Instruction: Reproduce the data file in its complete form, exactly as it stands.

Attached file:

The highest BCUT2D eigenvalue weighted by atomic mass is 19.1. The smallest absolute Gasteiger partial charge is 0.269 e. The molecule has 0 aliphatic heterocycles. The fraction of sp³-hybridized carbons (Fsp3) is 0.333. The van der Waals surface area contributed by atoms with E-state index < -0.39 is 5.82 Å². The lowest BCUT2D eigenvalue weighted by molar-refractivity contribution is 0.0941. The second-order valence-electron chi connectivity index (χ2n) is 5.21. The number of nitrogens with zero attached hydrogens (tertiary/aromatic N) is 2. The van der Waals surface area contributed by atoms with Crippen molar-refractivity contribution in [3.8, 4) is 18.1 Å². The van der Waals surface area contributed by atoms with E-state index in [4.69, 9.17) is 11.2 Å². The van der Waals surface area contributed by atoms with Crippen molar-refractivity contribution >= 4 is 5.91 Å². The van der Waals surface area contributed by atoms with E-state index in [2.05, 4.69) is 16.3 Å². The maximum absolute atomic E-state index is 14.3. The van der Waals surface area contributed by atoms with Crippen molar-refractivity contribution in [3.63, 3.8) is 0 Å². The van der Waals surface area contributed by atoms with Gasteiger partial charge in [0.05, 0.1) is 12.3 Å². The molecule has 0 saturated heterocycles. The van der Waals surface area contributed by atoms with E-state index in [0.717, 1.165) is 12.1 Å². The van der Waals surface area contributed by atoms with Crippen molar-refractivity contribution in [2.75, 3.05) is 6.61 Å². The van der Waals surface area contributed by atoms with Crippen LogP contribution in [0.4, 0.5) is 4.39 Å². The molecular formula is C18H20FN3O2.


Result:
The highest BCUT2D eigenvalue weighted by atomic mass is 19.1. The smallest absolute Gasteiger partial charge is 0.269 e. The molecule has 0 aliphatic heterocycles. The fraction of sp³-hybridized carbons (Fsp3) is 0.333. The van der Waals surface area contributed by atoms with E-state index < -0.39 is 5.82 Å². The lowest BCUT2D eigenvalue weighted by molar-refractivity contribution is 0.0941. The second-order valence-electron chi connectivity index (χ2n) is 5.21. The number of nitrogens with zero attached hydrogens (tertiary/aromatic N) is 2. The van der Waals surface area contributed by atoms with Crippen molar-refractivity contribution in [3.8, 4) is 18.1 Å². The van der Waals surface area contributed by atoms with E-state index in [4.69, 9.17) is 11.2 Å². The van der Waals surface area contributed by atoms with Crippen molar-refractivity contribution >= 4 is 5.91 Å². The van der Waals surface area contributed by atoms with E-state index in [2.05, 4.69) is 16.3 Å². The maximum absolute atomic E-state index is 14.3. The van der Waals surface area contributed by atoms with Crippen molar-refractivity contribution in [3.63, 3.8) is 0 Å². The van der Waals surface area contributed by atoms with Gasteiger partial charge in [0.05, 0.1) is 12.3 Å². The molecule has 0 saturated heterocycles. The van der Waals surface area contributed by atoms with E-state index in [0.717, 1.165) is 12.1 Å². The van der Waals surface area contributed by atoms with Crippen molar-refractivity contribution in [2.75, 3.05) is 6.61 Å². The van der Waals surface area contributed by atoms with Crippen LogP contribution in [0.4, 0.5) is 4.39 Å². The molecular formula is C18H20FN3O2.